This plastics accumulation has been going on for over six decades, but only in the last decade or so have scientists asked how plastics, particularly microplastics, is affecting the environment and human health. I checked out Google Scholar and determined that in 65 years of research between 1950 and 2015, 3,960 research papers were published on microplastics, but in just the last two years the number of published science articles on microplastics is 6,310. The amount of discarded plastic in our environment increased by 10 percent since 2015, but the number of research papers has increased 160%. Small surprise, then, that for environmentalists and biosolids managers the plastic waste issue has moved forward in the priority of issues, even as the overwhelming issue of climate change claws its way to center stage.

The immediate question for us biosolids managers is how much of a threat may plastics generally, and microplastics specifically, pose for the future of biosolids land application?

Thankfully, Dr. Sally Brown, the consummate biosolids researcher at the University of Washington and author of MABA’s monthly Research Updates, has been vigilant on the microplastic topic for several years. Sally has issued three “blurbs” on the topic. Her assessment overall is that no alarm bells need to be ringing in terms of evidence of plant and soil harm, but we need to be paying attention to this as an area of concern, because the science is young.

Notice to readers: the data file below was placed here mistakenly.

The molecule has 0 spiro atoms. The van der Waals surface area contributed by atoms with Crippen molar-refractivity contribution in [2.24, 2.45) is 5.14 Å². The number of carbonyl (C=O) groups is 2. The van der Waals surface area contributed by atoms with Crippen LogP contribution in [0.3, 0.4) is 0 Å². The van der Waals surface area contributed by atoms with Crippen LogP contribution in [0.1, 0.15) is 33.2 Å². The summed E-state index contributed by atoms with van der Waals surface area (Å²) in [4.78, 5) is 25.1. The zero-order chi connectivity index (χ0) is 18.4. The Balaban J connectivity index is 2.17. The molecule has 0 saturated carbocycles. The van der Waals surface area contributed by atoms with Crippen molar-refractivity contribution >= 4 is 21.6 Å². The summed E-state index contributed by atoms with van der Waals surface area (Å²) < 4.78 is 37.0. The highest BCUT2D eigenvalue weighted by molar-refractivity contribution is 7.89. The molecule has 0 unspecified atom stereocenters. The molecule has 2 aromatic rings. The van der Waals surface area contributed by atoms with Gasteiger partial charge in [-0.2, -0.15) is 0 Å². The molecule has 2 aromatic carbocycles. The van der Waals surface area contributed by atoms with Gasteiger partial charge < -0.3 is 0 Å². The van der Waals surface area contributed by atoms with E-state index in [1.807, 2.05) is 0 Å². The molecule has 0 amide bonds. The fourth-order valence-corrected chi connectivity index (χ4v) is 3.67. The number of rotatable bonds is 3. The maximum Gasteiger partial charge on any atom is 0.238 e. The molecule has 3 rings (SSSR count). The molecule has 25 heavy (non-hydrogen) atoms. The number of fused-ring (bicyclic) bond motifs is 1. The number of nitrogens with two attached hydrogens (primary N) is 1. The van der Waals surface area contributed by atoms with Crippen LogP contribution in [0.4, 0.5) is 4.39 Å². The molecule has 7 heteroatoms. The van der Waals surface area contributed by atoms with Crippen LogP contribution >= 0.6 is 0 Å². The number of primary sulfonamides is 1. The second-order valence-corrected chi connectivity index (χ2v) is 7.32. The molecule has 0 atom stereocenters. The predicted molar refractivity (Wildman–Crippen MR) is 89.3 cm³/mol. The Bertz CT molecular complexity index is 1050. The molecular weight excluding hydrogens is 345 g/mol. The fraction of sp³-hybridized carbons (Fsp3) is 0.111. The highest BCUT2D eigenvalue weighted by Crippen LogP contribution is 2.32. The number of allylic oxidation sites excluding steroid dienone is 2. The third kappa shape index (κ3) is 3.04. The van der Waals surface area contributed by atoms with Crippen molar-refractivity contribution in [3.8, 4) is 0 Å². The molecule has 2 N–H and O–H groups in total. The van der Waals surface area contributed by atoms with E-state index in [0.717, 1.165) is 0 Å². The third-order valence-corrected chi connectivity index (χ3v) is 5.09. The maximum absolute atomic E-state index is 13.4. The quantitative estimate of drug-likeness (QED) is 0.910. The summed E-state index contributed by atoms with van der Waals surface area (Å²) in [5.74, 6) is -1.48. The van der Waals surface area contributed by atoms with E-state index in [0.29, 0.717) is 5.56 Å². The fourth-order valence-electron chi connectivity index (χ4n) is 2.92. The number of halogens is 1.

In her May 2015 blurb, Dr. Brown explains that: “It turns out that microplastics, typically in the form of small beads, are now found in many types of cosmetics [Review of microplastics in cosmetics], [and] studies have found them in aquatic environments.  One of the prime sources of these materials is wastewater [again, the article Transport and fate of microplastics in wastewater treatment plants: implications to environmental health]….  They potentially have a negative impact, although it is still not clear.” She also points out that microplastics added to soil is not new, and in fact one of the first articles to connect microplastics, biosolids and soil is the 2005 article Synthetic fibers as an indicator of land application of sludge.